Event Story Lines.
911 RSR Circa 2017. Successful Maiden Season for Newest Porsche 911 Racer.
The Porsche 911 RSR, which Porsche factory efforts campaigned in the IMSA WeatherTech SportsCar Championship in North America and the FIA World Endurance Championship (WEC) internationally, was a completely new development for 2017. In its debut season, the innovative 510 hp GT racer from Weissach, Germany earned two championships in North America: the prestigious Tequila Patrón North American Endurance Cup for both Drivers – Patrick Pilet (France) and Dirk Werner (Germany) – and Teams – No. 911 Porsche GT Team. The car also took its first pole position (Canadian Tire Motorsport Park) and victory (Lime Rock Park) in the IMSA GTLM class.
The long-distance classics that count towards this performance and reliability competition in international GT racing are Rolex 24 At Daytona, Mobil 1 Twelve Hours of Sebring, the Six Hours of The Glen and Petit Le Mans. The Porsche GT Team based in North America also won the team championship at the series’ four premier races, where teams and drivers had to underline their consistency and reliability over a total of 52 hours.
While the iconic 911 has evolved dramatically over its 50-plus years of existence, the key new feature in the 2017 model year, was the positioning of the engine in front of the rear axle. Thanks to this, the weight distribution improved and, at the same time, more space was freed to fit a larger diffuser at the rear of the car to generate significantly more downforce than previous iterations of the car in full rear-engine configuration.
The development of the new 911 RSR began in early 2015. Initially, a small team with representatives from individual Porsche engineering divisions were engaged in analyzing the “lessons-learned” by the predecessor model as well as studying the sporting and technical regulations for both the WEC and IMSA. From their findings, a new vehicle concept was then tailored to the requirements of modern long-distance racing.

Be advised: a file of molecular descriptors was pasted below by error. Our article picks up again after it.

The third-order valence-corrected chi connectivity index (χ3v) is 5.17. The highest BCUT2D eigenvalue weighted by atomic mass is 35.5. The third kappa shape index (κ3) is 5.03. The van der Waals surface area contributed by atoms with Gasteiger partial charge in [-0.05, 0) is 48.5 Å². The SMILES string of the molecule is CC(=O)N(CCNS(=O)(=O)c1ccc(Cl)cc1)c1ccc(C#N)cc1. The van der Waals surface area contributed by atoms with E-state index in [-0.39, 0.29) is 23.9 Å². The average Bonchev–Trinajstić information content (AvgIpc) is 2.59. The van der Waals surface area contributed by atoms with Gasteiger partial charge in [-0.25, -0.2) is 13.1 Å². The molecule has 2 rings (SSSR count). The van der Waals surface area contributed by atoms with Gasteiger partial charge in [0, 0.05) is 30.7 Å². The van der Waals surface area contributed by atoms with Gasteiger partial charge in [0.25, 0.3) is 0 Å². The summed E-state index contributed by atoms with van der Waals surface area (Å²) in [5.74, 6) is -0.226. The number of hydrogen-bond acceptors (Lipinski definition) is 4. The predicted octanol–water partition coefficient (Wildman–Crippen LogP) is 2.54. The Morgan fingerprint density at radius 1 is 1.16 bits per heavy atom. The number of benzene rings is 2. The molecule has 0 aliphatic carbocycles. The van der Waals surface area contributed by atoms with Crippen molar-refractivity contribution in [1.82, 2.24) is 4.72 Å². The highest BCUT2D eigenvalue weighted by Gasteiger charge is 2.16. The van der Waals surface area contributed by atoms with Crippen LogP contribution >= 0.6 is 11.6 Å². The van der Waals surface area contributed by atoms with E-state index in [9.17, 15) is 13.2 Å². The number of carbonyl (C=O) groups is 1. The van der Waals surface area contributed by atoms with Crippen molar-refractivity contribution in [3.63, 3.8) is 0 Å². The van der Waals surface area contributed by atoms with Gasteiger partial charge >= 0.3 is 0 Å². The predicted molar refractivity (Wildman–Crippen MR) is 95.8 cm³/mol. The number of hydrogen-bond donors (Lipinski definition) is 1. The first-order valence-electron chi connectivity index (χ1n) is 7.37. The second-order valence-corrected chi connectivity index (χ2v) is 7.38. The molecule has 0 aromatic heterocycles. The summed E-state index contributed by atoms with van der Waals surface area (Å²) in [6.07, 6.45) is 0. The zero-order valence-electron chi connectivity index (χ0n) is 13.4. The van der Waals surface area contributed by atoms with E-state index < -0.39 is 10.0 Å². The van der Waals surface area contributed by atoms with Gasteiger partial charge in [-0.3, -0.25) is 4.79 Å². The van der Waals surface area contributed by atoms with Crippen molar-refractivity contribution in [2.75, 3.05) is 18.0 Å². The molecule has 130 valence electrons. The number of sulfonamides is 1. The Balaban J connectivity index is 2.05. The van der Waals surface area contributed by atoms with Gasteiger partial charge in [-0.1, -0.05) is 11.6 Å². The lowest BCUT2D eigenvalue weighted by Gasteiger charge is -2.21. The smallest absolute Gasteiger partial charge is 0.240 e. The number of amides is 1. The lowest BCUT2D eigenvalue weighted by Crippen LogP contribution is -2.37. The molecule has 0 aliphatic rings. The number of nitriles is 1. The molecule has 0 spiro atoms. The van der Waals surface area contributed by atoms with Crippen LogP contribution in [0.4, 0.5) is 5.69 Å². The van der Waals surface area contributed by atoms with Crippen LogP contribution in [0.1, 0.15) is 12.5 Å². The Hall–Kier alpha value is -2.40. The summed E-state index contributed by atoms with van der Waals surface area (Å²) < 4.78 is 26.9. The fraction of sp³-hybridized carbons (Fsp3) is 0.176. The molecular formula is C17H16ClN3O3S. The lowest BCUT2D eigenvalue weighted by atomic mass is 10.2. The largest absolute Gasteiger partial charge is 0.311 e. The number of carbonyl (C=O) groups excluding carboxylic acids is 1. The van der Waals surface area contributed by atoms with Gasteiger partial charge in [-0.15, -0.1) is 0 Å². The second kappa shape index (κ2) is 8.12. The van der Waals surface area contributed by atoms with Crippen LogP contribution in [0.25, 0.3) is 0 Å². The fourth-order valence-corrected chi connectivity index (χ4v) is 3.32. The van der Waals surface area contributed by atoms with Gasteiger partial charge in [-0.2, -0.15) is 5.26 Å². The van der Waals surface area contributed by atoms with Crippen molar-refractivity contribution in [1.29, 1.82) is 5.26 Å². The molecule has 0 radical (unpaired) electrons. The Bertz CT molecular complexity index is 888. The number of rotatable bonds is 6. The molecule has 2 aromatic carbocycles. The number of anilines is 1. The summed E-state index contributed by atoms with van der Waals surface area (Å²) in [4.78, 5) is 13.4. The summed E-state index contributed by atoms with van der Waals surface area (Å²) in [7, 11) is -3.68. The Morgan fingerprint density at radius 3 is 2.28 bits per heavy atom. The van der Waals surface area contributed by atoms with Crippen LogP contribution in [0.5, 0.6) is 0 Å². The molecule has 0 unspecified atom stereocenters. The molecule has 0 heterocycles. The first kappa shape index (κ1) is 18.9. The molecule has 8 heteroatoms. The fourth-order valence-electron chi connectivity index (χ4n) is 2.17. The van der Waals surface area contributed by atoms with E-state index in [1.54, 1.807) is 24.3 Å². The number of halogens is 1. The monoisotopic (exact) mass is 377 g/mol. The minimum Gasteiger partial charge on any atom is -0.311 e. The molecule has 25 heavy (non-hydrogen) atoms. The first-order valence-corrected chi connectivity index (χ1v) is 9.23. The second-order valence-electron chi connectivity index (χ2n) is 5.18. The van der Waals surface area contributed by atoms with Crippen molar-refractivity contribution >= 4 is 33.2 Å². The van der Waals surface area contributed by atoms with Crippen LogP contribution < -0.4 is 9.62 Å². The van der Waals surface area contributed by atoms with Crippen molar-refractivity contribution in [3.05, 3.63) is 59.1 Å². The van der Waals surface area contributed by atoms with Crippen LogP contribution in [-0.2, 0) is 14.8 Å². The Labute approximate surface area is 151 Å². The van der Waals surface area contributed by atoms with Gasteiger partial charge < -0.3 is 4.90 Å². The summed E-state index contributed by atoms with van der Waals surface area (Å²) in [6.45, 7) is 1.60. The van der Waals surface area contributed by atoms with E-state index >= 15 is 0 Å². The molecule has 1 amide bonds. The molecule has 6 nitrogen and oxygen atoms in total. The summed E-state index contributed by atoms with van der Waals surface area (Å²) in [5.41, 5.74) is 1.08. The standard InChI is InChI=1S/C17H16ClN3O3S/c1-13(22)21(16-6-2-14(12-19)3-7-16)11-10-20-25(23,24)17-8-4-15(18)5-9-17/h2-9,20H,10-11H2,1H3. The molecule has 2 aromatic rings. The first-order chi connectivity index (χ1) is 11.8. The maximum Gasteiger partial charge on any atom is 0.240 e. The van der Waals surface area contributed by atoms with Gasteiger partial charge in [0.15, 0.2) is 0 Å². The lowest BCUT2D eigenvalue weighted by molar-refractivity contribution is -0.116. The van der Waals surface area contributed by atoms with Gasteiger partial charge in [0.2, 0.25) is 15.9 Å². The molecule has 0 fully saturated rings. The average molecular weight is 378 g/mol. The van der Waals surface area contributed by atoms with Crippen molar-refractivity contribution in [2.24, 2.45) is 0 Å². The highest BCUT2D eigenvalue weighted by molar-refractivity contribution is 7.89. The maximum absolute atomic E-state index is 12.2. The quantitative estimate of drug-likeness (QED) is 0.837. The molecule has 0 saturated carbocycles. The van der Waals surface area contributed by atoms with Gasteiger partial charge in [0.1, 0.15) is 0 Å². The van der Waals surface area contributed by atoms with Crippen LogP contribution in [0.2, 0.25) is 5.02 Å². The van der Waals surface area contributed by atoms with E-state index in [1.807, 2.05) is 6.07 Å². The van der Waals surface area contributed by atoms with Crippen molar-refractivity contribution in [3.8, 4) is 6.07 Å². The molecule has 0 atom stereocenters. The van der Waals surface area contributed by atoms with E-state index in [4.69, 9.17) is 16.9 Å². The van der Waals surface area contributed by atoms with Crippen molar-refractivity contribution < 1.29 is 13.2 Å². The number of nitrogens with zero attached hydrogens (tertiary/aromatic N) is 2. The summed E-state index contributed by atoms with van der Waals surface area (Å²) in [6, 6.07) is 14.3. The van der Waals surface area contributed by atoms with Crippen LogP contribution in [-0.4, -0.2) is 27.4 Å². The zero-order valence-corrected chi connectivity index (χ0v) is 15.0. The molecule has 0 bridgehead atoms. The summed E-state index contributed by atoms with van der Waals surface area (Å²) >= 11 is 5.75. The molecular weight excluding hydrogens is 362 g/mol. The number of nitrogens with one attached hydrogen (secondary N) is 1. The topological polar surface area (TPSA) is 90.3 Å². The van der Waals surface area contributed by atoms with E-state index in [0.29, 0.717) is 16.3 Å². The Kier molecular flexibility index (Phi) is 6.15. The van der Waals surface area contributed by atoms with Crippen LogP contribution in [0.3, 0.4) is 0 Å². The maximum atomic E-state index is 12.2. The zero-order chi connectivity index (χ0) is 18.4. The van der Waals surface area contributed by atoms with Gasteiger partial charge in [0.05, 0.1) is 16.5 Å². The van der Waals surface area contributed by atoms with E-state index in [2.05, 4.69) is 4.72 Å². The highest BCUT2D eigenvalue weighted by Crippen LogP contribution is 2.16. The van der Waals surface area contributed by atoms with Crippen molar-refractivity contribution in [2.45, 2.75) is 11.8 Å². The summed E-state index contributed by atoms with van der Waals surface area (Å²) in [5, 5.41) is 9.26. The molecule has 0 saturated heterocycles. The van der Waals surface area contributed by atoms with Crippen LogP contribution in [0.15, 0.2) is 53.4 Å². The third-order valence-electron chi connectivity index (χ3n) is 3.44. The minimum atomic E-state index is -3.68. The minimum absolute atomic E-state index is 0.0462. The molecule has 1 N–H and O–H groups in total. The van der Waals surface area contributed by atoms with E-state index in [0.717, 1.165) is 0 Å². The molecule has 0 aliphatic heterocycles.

Race drivers were included in the development process earlier than ever before. All of the GT Porsche factory pilots were given the chance to drive early test miles in the new RSR at the rollout in March 2016 on Porsche’s test track at the Research and Development Center in Weissach. Extensive tests were then undertaken on racetracks around the world. Each of these facilities was selected for a specific development task: suspension setup, tire and brake development as well as aerodynamic validation. The highlight of the test phase was a 50-hour long run at Sebring International Raceway in Florida. Since the rollout in March 2016 to its first race in January 2017 at the Rolex 24 At Daytona, over 21,750 test miles (35,000 Km) were covered on various racetracks with the new 911 RSR – that’s more than in the development of any previous Porsche GT race car.
A cutting-edge, naturally aspirated, six-cylinder boxer engine powers the new 911 RSR. The displacement of the new powerplant is 244 cubic inches (4,000 cc), with the output at around 510 hp (375 kW), depending on the series mandated air restrictor. The motor features direct fuel injection as well as a rigid valve drive and is characterized by outstanding efficiency. The engine is a systematic evolution within the line of Porsche’s normally aspirated motors, which not only meets the demands of a racing engine for the 911 RSR, but also the requirements of a 911 GT3 for the road. This configuration saves up to 88 pounds (40 kg) in weight.
The new 911 RSR consists of 5,342 individual parts in total. Of this, the vehicle is made up of 3,646 parts, with the engine containing 1,282 parts and the gearbox 414 parts. The largest single part is the body, with the smallest component a circlip in the door handle.
Seven 911 RSR were built by Porsche Motorsport in Weissach for the 2017 motor racing season. Two of the seven were used to contest the IMSA WeatherTech SportsCar Championship GTLM class. Two were utilized in the international FIA World Endurance Championship (WEC) LMGTE-Pro class. The remaining three cars were used for the extensive test program. It takes four employees ten working days to build one 911 RSR.